Particle physics processes are usually modelled with complex Monte-Carlo simulations of the hard process, parton shower, and detector interactions. These simulators typically do not admit a tractable likelihood function: given a (potentially high-dimensional) set of observables, it is usually not possible to calculate the probability of these observables for some model parameters. Particle physicisists usually tackle this problem of “likelihood-free inference” by hand-picking a few “good” observables or summary statistics and filling histograms of them. But this conventional approach discards the information in all other observables and often does not scale well to high-dimensional problems.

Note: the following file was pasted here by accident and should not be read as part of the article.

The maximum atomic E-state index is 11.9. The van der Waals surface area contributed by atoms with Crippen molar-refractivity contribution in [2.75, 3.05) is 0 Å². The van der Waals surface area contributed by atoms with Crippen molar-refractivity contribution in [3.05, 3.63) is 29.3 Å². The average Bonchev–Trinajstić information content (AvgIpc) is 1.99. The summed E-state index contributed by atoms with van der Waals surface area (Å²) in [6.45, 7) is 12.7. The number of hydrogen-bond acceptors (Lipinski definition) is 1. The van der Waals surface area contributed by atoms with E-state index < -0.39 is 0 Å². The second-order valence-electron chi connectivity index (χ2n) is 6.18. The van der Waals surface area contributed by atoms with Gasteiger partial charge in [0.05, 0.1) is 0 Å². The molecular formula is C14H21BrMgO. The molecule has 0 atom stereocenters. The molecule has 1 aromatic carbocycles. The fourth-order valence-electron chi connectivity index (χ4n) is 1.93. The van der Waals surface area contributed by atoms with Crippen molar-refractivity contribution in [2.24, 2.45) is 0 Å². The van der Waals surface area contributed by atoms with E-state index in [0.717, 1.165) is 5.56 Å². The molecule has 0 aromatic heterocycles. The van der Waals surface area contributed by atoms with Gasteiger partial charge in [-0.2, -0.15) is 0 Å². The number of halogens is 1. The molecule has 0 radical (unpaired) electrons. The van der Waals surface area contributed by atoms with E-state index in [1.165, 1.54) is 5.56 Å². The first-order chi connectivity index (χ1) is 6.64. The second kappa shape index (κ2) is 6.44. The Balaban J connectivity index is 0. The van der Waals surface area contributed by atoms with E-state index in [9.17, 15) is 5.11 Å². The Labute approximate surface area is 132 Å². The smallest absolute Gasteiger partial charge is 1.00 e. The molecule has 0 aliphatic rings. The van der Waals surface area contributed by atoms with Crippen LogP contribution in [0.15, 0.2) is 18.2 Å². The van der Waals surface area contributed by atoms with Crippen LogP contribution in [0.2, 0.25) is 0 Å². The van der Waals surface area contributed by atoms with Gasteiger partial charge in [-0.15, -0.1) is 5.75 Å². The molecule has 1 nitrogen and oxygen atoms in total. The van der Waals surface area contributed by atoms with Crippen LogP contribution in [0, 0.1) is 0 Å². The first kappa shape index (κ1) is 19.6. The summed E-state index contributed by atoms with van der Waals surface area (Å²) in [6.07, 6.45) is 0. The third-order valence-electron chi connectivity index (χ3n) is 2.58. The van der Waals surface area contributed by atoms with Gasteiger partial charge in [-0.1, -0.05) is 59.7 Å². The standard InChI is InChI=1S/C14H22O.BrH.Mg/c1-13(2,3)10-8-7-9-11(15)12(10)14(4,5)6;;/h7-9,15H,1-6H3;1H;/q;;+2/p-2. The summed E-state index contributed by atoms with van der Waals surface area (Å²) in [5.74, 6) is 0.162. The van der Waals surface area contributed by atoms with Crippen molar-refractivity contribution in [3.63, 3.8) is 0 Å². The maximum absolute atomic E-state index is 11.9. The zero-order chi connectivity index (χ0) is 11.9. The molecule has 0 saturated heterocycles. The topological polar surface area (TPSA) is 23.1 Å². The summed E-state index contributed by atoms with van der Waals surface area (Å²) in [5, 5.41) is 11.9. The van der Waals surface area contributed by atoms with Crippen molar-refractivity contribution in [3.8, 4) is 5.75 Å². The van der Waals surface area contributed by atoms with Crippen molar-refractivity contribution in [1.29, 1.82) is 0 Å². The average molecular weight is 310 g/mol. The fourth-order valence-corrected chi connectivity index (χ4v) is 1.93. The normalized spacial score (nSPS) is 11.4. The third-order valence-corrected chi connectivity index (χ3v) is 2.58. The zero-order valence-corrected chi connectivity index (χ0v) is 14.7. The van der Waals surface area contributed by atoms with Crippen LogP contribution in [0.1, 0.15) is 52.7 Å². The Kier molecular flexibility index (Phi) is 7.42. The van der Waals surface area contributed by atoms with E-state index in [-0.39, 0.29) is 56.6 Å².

In the three publications “Constraining Effective Field Theories With Machine Learning”, “A Guide to Constraining Effective Field Theories With Machine Learning”, and “Mining gold from implicit models to improve likelihood-free inference”, a new approach has been developed. In a nut shell, additional information is extracted from the simulators. This “augmented data” can be used to train neural networks to efficiently approximate arbitrary likelihood ratios. We playfully call this process “mining gold” from the simulator, since this information may be hard to get, but turns out to be very valuable for inference.

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